NAC heightens TB, HIV eradication efforts



MASERU – The National Aids Commission (NAC) is finalising the National HIV/Aids Strategic Plan (NHSP) of 2023-2028, the next stage of the journey towards a future where HIV and TB are no longer public health problems. NHSP, which lays as a foundation of zero infection towards HIV/Aids pandemic and provides strategic guidance to address the stigma and health inequalities that key populations and people living with HIV face at all levels, states that the goal is to reduce morbidity and mortality by providing HIV treatment, care and adherence support for all.

NAC chief executive, Lebohang Mothae, said their plan is to accelerate and scale up targeted interventions to prevent new HIV infections among key and priority populations, including adolescent girls and young women, men who have sex with men, sex workers and people who inject drugs. Mothae said they also want to ensure that all children, adolescents, and adults with HIV receive comprehensive care in an integrated approach and address comorbidities and emerging issues. “We want to keep people living with HIV and communities at the centre of the response, strengthen and appropriately resource community-led engagement, ensure domestic and long-term financing and sustainability of the HIV response, even during humanitarian crisis and emergencies such as pandemics,” she said. She further noted that they their goal is to eliminate structural barriers, including HIV related stigma and discrimination, gender inequality and violence and harmful laws and policies.    Mothae said NHSP’s vision statement is to end the HIV pandemic and enhance health outcomes free from discrimination and stigma for individuals living with, at risk, or affected by HIV.  She said as they pave their way for the next five years, they get into a new phase of response where implementing partners in the field of HIV have worked hard in the previous phase.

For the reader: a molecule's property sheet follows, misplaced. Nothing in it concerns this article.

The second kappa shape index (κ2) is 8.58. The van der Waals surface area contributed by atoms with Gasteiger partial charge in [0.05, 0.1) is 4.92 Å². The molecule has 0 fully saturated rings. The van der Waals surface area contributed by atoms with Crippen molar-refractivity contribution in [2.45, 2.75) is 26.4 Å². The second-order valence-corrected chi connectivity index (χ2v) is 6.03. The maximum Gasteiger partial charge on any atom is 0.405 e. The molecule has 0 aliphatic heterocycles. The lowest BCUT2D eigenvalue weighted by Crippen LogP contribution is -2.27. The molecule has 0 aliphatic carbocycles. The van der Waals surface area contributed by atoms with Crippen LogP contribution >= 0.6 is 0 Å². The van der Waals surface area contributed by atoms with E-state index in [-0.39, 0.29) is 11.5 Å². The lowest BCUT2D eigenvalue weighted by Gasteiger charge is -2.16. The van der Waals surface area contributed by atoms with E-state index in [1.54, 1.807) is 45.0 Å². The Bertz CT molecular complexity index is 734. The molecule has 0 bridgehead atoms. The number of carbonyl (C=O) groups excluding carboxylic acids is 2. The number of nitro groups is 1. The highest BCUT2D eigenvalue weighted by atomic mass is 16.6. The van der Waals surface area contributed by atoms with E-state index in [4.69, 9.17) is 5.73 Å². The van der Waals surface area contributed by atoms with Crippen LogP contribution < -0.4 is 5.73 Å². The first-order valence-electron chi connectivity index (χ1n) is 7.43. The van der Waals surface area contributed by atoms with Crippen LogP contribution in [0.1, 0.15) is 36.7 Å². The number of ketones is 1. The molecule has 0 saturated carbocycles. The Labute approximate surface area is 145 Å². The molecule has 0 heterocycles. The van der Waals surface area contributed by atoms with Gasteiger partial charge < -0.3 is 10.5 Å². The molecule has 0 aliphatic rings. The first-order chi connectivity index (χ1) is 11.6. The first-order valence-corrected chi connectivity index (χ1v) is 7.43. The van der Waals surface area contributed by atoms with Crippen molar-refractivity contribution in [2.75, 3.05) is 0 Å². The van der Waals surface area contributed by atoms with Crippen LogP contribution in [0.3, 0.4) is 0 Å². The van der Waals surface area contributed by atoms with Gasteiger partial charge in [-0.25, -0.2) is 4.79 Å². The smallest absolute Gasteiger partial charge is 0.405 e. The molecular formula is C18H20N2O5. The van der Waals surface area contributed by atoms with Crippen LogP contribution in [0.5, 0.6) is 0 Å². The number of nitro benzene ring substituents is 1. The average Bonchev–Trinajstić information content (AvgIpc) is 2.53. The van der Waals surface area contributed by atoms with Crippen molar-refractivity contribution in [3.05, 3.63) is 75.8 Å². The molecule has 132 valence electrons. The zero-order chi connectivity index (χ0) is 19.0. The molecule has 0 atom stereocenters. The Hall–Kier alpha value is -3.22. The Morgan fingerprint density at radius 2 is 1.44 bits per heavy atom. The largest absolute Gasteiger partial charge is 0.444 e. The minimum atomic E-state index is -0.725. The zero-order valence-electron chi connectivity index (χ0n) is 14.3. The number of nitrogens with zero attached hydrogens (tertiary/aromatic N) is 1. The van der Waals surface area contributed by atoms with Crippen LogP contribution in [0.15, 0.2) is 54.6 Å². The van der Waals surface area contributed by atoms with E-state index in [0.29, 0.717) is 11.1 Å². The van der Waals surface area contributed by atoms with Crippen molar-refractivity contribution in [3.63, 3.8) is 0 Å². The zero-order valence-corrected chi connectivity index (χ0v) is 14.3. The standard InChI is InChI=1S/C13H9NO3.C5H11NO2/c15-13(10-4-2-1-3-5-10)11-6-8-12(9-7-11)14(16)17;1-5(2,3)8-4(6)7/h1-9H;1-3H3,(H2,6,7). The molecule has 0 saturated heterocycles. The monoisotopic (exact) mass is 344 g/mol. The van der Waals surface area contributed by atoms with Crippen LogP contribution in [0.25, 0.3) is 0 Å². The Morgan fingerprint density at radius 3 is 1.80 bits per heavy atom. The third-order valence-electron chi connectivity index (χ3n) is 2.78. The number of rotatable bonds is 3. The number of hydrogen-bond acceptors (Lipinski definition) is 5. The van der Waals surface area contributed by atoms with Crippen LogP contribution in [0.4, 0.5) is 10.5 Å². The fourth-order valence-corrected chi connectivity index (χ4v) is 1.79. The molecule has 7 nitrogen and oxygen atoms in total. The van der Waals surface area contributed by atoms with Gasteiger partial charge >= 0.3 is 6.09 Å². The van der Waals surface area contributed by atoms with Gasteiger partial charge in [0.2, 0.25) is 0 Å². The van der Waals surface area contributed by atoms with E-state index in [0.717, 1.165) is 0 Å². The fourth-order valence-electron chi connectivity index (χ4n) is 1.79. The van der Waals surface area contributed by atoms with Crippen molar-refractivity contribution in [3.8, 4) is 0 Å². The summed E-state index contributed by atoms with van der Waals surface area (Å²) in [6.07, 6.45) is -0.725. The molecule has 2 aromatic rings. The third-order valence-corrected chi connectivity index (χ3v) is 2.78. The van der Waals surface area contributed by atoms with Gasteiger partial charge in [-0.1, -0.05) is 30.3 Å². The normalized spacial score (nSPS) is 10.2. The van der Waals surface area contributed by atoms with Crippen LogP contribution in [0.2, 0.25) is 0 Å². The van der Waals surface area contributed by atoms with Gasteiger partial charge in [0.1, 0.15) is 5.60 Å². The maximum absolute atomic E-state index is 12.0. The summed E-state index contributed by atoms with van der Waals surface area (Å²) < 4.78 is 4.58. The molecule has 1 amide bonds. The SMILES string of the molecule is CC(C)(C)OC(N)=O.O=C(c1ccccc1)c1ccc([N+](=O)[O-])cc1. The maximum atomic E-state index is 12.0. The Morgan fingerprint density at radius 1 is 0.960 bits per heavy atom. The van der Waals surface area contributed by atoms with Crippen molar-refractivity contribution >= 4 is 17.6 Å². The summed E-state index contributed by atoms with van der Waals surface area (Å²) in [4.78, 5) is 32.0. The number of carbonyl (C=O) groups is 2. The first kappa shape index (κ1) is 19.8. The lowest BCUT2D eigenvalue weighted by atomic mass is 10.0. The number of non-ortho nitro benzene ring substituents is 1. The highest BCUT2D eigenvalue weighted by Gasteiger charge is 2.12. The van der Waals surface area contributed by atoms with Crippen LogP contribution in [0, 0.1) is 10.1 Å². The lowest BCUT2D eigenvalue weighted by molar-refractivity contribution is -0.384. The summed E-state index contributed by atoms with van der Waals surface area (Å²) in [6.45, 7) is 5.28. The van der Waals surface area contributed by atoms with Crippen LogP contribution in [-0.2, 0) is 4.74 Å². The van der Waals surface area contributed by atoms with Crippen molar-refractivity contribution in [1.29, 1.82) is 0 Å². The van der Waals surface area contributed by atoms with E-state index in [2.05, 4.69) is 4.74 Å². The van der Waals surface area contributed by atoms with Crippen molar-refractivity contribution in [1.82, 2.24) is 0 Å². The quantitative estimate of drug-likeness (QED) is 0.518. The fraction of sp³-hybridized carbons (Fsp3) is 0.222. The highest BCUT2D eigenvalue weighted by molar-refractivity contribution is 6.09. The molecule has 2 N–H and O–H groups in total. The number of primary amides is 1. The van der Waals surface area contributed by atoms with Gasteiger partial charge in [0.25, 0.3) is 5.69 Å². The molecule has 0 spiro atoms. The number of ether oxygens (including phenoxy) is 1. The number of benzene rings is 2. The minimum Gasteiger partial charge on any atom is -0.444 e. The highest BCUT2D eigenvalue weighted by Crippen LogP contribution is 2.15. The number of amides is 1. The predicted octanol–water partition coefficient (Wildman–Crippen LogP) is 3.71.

The new strategic document is built on the country’s successes, addresses the gaps and weaknesses of the national response, and takes advantage of the opportunities to scale-up effective and high-impact interventions in line with national, regional and global perspectives. The plan is to strengthen a multi-sectoral response, strengthen community-led responses, apply a gender and human rights lens, and maintain and sustain the gains made throughout the years. On behalf of young people, Nthabeleng Tanka, said as youth who are also affected by HIV, they are ready for the next NHSP, for it provides stakeholders across the nation with a roadmap to accelerate efforts to end the HIV epidemic in the country by 2030.

Tanka said: “The strategy is going to re-energise and strengthen our response to the epidemic while supporting people with HIV and reducing HIV related deaths.” She said to achieve these goals, they will require the engagement of stakeholders from all sectors, youth included, in a more co-ordinated national response to HIV.

“This includes the collaborative and aligned efforts of people with or at risk of HIV, health professionals, faith-based organisations and community leaders, to accelerate efforts to end the HIV epidemic,” she explained.

NHSP is a call to action for stakeholders from all sectors of society, to promote people-centered approach, grounded in principles of human rights and health equity.

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